Cameron tells MPs: British hostages remain unaccounted for in Algeria

PM says number of Britons at risk at Algerian gas plant has been "significantly reduced" but that operations are not over.

David Cameron has just finished delivering his Commons statement on the hostage crisis in Algeria. He told MPs that last night the number of British citizens at risk was "less than 30", adding that this number had been "significantly reduced" since but that he was unable to say more at this stage. In other words, there are Britons who remain unaccounted for.

With a hint of frustration in his voice, Cameron also revealed that he only learned of the operation by Algerian forces on Thursday morning "while it was taking place".

He said:

Mr Speaker, we were not informed of this in advance.

I was told by the Algerian Prime Minister while it was taking place.

He said that the terrorists had tried to flee, that they judged there to be an immediate threat to the lives of the hostages and had felt obliged to respond.

When I spoke again to the Algerian Prime Minister  later last night he told me that this first operation was complete but this is a large and complex site and they are still pursuing terrorists and possibly some of the hostages in other areas of the site.

But while clearly disappointed by the conduct of the Algerian government, Cameron also emphasised several times that the responsibility for the hostage-taking laid with the terrorists alone, who are believed to be operating under veteran jihadist Mokhtar Belmokhtar, described by Cameron as "a criminal terrorist and smuggler who has been operating in Mali and in the region for a number of years, and who was formerly affiliated with Al Qaeda in the Maghreb."

Cameron also reflected on the "heavy price" paid by Algeria over many years "fighting against a savage terrorist campaign".

David Cameron leaves Number 10 Downing Street to travel to the House of Commons to deliver a statement on the unfolding hostage situation in Algeria. Photograph: Getty Images.

George Eaton is political editor of the New Statesman.

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The Brexit slowdown is real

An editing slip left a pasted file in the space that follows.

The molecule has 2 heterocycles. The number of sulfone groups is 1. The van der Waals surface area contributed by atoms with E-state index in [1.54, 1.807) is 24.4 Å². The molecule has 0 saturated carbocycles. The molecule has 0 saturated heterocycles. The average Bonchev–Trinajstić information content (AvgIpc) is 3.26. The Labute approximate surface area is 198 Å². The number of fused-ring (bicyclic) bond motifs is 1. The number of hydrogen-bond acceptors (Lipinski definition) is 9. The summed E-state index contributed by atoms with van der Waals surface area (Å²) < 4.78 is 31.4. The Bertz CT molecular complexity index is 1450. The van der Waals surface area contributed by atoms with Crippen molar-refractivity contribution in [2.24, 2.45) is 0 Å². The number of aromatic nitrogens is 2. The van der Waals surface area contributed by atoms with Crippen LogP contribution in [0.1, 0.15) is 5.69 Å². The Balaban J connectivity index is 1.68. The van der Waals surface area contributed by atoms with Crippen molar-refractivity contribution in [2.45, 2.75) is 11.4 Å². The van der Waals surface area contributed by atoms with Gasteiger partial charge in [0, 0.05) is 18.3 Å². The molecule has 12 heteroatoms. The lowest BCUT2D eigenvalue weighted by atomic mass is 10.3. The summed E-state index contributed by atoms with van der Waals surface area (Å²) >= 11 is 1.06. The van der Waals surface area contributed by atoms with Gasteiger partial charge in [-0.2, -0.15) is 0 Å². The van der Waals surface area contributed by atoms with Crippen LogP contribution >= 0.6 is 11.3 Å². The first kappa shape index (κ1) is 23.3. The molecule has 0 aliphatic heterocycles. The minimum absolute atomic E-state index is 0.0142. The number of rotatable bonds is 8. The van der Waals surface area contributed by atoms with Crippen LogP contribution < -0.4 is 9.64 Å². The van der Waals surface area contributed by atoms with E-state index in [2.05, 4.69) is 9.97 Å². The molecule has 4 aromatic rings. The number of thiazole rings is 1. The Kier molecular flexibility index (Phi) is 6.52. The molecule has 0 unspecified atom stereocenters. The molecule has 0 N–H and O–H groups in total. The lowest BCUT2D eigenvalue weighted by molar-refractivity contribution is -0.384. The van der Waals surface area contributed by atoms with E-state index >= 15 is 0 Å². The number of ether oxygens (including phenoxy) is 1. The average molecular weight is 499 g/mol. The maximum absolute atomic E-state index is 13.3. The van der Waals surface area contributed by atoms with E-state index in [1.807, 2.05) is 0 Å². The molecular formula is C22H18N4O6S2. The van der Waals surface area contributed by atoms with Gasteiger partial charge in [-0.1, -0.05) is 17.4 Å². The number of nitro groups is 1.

As Europe surges ahead, the UK is enduring its worst economic growth for five years. 

The recession that the Treasury and others forecast would follow the EU referendum never came. But there is now unmistakable evidence of an economic slowdown. 

Growth in the second quarter of this year was 0.3 per cent, which, following quarter one's 0.2 per cent, makes this the worst opening half since 2012. For individuals, growth is now almost non-existent. GDP per capita rose by just 0.1 per cent, continuing the worst living standards recovery on record. 

That Brexit helped cause the slowdown, rather than merely coincided with it, is evidenced by several facts. One is that, as George Osborne's former chief of staff Rupert Harrison observes, "the rest of Europe is booming and we're not". In the year since the EU referendum, Britain has gone from being one of the west's strongest performers to one of its weakest. 

The long-promised economic rebalancing, meanwhile, is further away than ever. Industrial production and manufacturing declined by 0.4 per cent and 0.5 per cent respectively, with only services (up 0.5 per cent) making up for the shortfall. But with real wage growth negative (falling by 0.7 per cent in the three months to May 2017), and household saving at a record low, there is limited potential for consumers to continue to power growth. The pound's sharp depreciation since the Brexit vote has cut wages (by increasing inflation) without producing a corresponding rise in exports. 

To the UK's existing defects – low productivity, low investment and low pay – new ones have been added: political uncertainty and economic instability. As the clock runs down on its departure date, Britain is drifting towards Brexit in ever-worse shape. 

George Eaton is political editor of the New Statesman.